• Fork & Pie -- Savory pies made from local ingredients, open now
• Market Street Tavern -- The pub is moving to the 800 block within three weeks
• Oyé -- This Cuban restaurant opens in the Fall
• Community Pie -- Pizza concept from Urban Stack owners opening in Miller Plaza in early 2013
Source: River City Co.
The heart of Chattanooga will soon boast three new restaurants on the 800 block of Market Street, as part of a plan by River City Co. to reanimate the city's lagging urban core.
Friday's opening of Fork & Pie, the area's newest purveyor of savory treats, was the first volley in the strategy to fill Chattanooga's central business district with new restaurants and retail space, said Kim White, president of River City Co.
The three new eateries and one renovated restaurant will expand the city's central entertainment district north toward the River from Miller Plaza, she said.
"It takes a focus on filling out the small spaces to make sure there's something for everybody there," White said.
Fork & Pie offers pies with ingredients from Crabtree Farms, Sweetwater Cheese, Link 41, Signal Mountain Farms, Eagle's Nest Ranch and others. It's a place where "pie is every option on the menu," other than beer, liquor and milk, said Michael Robinson, co-owner.
The downtown shuffle also includes relocating Market Street Tavern across the street and adding a new restaurant next door called Oyé said White. Mike Monen, who with his wife Taylor runs Urban Stack and Taco Mamacita, will fill the former Market Street Tavern space in Miller Plaza with a new pizza concept he will call Community Pie, specializing in artesian pizza, craft beer and gelatto.
"A lot of it is River City's vision," Monen said. "This is really the center of the city, and it should feel like it."
River City hopes to continue filling in empty spaces on Market Street with retail, residential and dining, in a concerted effort to broaden opportunities for tourists and locals alike, said Lisa Flint, vice president of marketing.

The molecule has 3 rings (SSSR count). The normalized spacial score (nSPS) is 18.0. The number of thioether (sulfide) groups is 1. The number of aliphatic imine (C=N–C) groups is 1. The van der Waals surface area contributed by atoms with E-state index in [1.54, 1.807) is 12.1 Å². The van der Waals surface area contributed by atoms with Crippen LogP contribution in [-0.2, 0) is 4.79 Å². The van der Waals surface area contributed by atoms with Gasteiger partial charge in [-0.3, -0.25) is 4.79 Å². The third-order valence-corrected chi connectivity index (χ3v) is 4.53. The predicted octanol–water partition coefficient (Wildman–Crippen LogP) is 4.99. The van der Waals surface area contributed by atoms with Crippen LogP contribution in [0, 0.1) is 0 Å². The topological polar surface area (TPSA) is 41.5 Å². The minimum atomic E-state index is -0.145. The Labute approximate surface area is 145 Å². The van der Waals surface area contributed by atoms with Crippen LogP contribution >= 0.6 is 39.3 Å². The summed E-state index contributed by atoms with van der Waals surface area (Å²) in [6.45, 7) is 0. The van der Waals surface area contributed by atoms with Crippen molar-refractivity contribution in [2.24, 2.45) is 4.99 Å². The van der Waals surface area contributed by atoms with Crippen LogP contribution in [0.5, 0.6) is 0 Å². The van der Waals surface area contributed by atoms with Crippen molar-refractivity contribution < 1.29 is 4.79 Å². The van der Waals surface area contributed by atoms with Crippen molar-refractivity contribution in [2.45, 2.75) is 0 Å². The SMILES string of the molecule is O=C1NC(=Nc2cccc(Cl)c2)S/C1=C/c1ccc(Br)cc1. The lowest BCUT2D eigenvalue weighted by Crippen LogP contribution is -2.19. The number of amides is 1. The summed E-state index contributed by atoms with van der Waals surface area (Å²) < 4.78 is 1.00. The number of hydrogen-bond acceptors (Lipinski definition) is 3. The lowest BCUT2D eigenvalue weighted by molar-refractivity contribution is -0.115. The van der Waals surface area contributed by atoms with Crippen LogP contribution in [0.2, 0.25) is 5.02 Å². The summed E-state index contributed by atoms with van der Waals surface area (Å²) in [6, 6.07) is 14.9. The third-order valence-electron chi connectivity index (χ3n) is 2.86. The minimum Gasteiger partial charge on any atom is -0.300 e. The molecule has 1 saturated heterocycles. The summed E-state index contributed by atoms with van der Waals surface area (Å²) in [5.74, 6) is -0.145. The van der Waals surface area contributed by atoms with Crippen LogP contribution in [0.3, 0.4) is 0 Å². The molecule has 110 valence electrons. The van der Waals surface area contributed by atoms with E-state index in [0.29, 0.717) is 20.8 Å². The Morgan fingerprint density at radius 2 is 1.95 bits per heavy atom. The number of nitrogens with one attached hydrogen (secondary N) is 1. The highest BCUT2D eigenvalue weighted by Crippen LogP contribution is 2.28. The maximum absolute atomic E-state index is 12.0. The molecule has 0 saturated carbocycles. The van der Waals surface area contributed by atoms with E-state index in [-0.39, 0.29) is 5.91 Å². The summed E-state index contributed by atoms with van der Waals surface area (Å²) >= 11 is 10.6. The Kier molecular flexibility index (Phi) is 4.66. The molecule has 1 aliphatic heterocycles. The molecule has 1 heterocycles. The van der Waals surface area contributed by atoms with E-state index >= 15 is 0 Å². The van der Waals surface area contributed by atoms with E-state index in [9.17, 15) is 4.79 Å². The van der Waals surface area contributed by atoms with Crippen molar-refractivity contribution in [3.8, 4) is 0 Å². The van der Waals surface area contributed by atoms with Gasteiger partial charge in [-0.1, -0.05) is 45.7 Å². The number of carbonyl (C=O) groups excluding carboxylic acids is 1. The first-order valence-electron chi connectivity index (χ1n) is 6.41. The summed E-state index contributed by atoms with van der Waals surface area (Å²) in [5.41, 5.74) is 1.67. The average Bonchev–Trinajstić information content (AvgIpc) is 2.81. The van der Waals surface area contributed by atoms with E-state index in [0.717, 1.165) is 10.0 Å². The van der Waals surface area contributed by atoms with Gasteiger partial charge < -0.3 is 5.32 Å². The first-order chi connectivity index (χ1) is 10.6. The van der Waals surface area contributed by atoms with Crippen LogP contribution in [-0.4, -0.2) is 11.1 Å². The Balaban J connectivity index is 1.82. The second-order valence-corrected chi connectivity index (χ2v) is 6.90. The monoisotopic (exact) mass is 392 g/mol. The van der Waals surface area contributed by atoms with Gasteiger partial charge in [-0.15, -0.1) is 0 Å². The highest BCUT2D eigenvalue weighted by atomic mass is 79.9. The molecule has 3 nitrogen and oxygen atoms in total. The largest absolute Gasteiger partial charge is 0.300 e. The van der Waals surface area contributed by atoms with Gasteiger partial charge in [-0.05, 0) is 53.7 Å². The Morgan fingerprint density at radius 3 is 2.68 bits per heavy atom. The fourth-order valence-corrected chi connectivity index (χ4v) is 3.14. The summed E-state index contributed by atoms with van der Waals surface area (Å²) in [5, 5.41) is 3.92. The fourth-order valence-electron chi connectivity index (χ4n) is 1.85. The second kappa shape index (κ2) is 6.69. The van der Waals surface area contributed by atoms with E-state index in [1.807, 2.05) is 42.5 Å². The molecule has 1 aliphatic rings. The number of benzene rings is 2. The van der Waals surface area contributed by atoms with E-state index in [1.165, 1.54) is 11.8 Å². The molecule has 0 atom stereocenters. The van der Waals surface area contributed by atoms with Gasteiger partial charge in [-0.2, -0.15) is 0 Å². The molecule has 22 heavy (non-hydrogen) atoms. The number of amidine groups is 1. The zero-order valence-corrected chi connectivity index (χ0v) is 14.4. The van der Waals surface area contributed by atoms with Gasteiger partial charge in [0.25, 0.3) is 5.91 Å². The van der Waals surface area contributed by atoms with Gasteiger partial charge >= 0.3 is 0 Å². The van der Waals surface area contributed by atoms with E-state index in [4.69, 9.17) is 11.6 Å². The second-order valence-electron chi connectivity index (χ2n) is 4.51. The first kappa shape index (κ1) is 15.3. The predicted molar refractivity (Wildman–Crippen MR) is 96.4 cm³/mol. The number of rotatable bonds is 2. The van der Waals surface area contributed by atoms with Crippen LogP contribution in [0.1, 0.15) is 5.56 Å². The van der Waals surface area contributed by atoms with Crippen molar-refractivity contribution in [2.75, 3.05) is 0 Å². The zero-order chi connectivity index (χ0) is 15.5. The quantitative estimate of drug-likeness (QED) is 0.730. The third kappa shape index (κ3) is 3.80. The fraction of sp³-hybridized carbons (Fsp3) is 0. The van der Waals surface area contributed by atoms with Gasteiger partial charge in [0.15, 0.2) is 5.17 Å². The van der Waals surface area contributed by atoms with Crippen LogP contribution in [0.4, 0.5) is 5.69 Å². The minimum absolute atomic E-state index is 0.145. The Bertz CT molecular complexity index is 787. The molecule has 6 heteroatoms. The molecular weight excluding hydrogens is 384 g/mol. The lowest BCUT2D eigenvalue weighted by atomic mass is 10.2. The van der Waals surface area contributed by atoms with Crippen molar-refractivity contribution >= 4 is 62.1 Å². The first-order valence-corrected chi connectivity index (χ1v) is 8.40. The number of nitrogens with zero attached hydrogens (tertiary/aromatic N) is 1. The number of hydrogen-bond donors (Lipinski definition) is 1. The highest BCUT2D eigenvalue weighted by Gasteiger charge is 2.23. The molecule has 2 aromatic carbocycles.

"Downtown was a booming retail destination for many years, then went into decline," Flint said. "Right now, city center is the gap we're trying to fill."
Chef Aaron Long said he relishes the chance to build his vision for Market Street Tavern at a new location.
"We had an opportunity to take the space to the next level, so we took it," he said. "We inherited our original space, which had been multiple restaurants, so we're getting to start fresh."
Market Street Tavern's new location will feature "a lot more wood" when it opens in three weeks, he said, and will more closely resemble the downtown pub he always wanted.
"From a tourist standpoint, people aren't sure where to go from Miller Plaza right now," Long said. "This will help us fill in from the Northshore to the Southside."
By far, the freshest arrival comes courtesy of Brittany Alcala, a Miami-native who believes her new Cuban restaurant will bring a new taste to the local smorgasbord.
"Oyé will be Authentic Cuban food with small plates and sandwiches, music and entertainment," Alcala said. "Upstairs we're having a walk-in cigar lounge, and a second bar."
Alcala is gutting a former nightclub in preparation for a Fall opening, when she tentatively planning to open "El Jefe Cigars" on the upper floor alongside the downstairs restaurant.
"Downstairs is going to be totally, totally different," she said.
Life jazz music will filter out onto the street in the evening during the week, she said, along with classic R&B and classic rock on weekends.
Blair Waddell, retail recruiter for River City Co., said the non-profit developer would support the new restaurants with additional events and fresh retail nearby.
"Our strategy is to refill the city center," Waddell said. "So far, we have been blessed."